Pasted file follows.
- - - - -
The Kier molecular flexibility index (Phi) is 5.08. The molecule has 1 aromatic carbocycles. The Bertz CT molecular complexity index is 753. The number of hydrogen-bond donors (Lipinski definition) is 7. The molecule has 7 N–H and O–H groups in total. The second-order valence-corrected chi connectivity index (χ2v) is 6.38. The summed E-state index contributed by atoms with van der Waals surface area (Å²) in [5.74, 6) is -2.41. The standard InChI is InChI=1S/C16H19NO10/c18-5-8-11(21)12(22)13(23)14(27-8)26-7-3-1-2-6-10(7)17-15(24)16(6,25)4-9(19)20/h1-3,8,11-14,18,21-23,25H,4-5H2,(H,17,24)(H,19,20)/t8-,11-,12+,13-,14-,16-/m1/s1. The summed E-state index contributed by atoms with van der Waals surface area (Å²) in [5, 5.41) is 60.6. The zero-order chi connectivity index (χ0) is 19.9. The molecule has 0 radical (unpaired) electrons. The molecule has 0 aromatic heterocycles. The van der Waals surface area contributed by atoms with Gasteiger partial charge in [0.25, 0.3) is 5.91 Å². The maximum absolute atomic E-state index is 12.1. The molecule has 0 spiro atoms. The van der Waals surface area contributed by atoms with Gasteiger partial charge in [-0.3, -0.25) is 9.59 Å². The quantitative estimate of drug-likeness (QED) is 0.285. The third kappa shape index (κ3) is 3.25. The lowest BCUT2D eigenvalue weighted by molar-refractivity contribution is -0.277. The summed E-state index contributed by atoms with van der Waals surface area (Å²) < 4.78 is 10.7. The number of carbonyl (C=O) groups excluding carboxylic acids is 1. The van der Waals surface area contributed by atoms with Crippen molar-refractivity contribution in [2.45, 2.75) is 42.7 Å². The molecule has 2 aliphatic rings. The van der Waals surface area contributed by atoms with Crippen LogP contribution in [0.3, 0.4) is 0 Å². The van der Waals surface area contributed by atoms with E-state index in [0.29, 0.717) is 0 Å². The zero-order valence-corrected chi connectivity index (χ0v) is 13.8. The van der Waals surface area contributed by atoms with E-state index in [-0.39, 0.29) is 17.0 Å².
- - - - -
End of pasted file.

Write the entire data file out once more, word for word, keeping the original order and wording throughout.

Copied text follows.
The Kier molecular flexibility index (Phi) is 5.08. The molecule has 1 aromatic carbocycles. The Bertz CT molecular complexity index is 753. The number of hydrogen-bond donors (Lipinski definition) is 7. The molecule has 7 N–H and O–H groups in total. The second-order valence-corrected chi connectivity index (χ2v) is 6.38. The summed E-state index contributed by atoms with van der Waals surface area (Å²) in [5.74, 6) is -2.41. The standard InChI is InChI=1S/C16H19NO10/c18-5-8-11(21)12(22)13(23)14(27-8)26-7-3-1-2-6-10(7)17-15(24)16(6,25)4-9(19)20/h1-3,8,11-14,18,21-23,25H,4-5H2,(H,17,24)(H,19,20)/t8-,11-,12+,13-,14-,16-/m1/s1. The summed E-state index contributed by atoms with van der Waals surface area (Å²) in [5, 5.41) is 60.6. The zero-order chi connectivity index (χ0) is 19.9. The molecule has 0 radical (unpaired) electrons. The molecule has 0 aromatic heterocycles. The van der Waals surface area contributed by atoms with Gasteiger partial charge in [0.25, 0.3) is 5.91 Å². The maximum absolute atomic E-state index is 12.1. The molecule has 0 spiro atoms. The van der Waals surface area contributed by atoms with Gasteiger partial charge in [-0.3, -0.25) is 9.59 Å². The quantitative estimate of drug-likeness (QED) is 0.285. The third kappa shape index (κ3) is 3.25. The lowest BCUT2D eigenvalue weighted by molar-refractivity contribution is -0.277. The summed E-state index contributed by atoms with van der Waals surface area (Å²) < 4.78 is 10.7. The number of carbonyl (C=O) groups excluding carboxylic acids is 1. The van der Waals surface area contributed by atoms with Crippen molar-refractivity contribution in [2.45, 2.75) is 42.7 Å². The molecule has 2 aliphatic rings. The van der Waals surface area contributed by atoms with Crippen LogP contribution in [0.3, 0.4) is 0 Å². The van der Waals surface area contributed by atoms with E-state index in [0.29, 0.717) is 0 Å². The zero-order valence-corrected chi connectivity index (χ0v) is 13.8. The van der Waals surface area contributed by atoms with E-state index in [-0.39, 0.29) is 17.0 Å².